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Veteran Pairs Independent Directors, Boards


If you can't join em, beat em! That's the seemingly backward battle cry from Irving Straus, the chairman of Straus Corporate Communications of New York.

Straus, who had been on a one-man crusade to snare a job as an independent director for a mutual fund board or two, has changed his tactic. He is now developing a matchmaking service that will marry qualified fund director candidates with mutual funds hungry to secure new independent trustees in light of the new SEC requirement that 75% of a fund's board members be independent of management.

At age 83, Straus considers his five decades of fund industry experience to be a valuable asset to a variety of fund advisors. Interested in parlaying this experience, Straus wrote letters to several fund groups offering to serve on their fund boards. He even took out a situation wanted ad in a popular weekly financial news publication.

But that fishing expedition proved futile. Although he did receive some letters back acknowledging his impressive credentials, most firms said they already had their quota of independent directors, or explained their age cut-off for board members was 70 or 72. A few said that although they couldn't offer him a board seat, they might consider him for a spot on the fund group's less formal, non-voting advisory board.

Revising his strategy a bit, Straus took out another classified ad in the June 28 issue of Barron's. The ad, an open call to all fund companies and independent director wannabes, offered to confidentially find and place mutual fund independent directors.

Almost immediately, Straus received more than two dozen e-mail responses and resumes, all from highly qualified candidates including ex-fund managers and directors, and some current executives, Straus said. Perhaps not so remarkably, not one fund company responded to the advertisement.

"The problem is not finding people, but getting fund managers to look beyond their noses," said Straus whose experience includes serving since 1998 as one of three independent trustees for the two mutual funds managed by Atalanta/Sosnoff Capital Corp. of New York.

The long-honored mindset among fund managers of choosing a candidate because he is a friend, a high-profile personality, or executive expert in an unrelated field is no longer going to cut the mustard and definitely is not in keeping with the spirit of the SEC's new rules, Straus said. "What's missing is fund management making the effort to put mutual fund credentials as the No. 1 priority in filling their new director needs," he said. Hands-on mutual fund experience should be the top criteria, he said.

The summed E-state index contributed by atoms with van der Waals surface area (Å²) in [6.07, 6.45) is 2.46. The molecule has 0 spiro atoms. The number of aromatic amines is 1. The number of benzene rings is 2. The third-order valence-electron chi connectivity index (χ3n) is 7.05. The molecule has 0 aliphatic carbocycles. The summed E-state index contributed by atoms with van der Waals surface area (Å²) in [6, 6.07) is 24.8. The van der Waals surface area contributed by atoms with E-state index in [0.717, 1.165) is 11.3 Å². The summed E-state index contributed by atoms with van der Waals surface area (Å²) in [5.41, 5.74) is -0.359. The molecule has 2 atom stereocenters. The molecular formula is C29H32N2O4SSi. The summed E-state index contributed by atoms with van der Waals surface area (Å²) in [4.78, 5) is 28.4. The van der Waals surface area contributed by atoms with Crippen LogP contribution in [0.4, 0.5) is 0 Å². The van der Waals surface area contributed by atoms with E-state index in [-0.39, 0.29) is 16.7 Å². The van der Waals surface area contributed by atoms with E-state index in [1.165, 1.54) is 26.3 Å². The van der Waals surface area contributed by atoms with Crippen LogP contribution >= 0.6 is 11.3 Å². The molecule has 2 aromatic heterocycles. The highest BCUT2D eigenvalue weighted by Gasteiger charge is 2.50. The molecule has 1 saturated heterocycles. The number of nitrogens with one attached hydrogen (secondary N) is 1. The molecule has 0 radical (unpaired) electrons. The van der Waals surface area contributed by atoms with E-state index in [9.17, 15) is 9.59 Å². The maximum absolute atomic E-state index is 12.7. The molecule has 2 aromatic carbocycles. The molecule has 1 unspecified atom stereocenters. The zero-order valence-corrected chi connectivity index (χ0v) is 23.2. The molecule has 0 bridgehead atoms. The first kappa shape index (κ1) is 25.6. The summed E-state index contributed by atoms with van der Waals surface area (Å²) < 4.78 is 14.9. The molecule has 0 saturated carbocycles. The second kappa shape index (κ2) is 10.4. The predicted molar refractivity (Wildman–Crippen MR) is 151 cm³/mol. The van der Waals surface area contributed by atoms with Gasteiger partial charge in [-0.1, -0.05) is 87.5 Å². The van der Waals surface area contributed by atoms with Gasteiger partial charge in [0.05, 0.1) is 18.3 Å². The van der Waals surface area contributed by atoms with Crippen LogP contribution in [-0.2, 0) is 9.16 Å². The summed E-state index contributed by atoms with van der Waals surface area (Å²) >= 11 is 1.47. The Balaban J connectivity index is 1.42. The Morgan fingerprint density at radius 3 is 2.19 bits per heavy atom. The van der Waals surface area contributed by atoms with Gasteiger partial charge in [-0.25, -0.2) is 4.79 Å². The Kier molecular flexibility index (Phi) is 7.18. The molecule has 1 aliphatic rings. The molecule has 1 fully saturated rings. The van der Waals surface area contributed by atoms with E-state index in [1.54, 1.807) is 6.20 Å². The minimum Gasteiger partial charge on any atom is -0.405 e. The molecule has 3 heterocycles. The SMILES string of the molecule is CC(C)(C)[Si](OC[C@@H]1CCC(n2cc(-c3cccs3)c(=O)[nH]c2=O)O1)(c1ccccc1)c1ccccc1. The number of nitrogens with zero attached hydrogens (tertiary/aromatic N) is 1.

Moreover, Straus contended, age is a benefit, not a liability, to fund boards. "In the mutual fund industry, the experience and wisdom of age is a priceless qualification for directorship," he said. "I would venture that had there been more 70- and 80-year-olds on fund boards, some of the recent scandals might never have occurred," he said.

While it is the investment advisor that often recommends new candidates for the fund board to consider, it's the fund board itself that sets the specific criteria for director nominees, said Meyrick Payne, partner with Management Practice of Stamford, Conn., a mutual fund board consulting firm.

The No. 1 issue most boards seeking candidates are grappling with now is finding people who have the time to serve on the board and tackle the multitude of board duties, Payne said.

Secondarily, boards typically seek new directors who have complementary expertise to those already serving in the boardroom. "They look ahead five years to determine potential problems," he said.

But boards also consider geographic viability, Payne noted. There are lots of meetings to attend, especially for new directors. Additionally, sitting board members consider personality types and whether a new trustee will be compatible with the current team of independent directors, he said. In light of the industry scandal and the return to clearly representing the interests of the retail fund investors, of utmost importance now is finding someone who relates well to the end customer, Payne said. That's a major change from fund boards previously seeking new trustees fluent in industry law.

With the obvious regulator-inspired power shift into the hands of fund boards, "now, more than ever you had better intimately know who your board members are," said one West Coast fund company president. "Some can get way afield, and now that they've been empowered to hire staff, a board member on a power trip can spell trouble."

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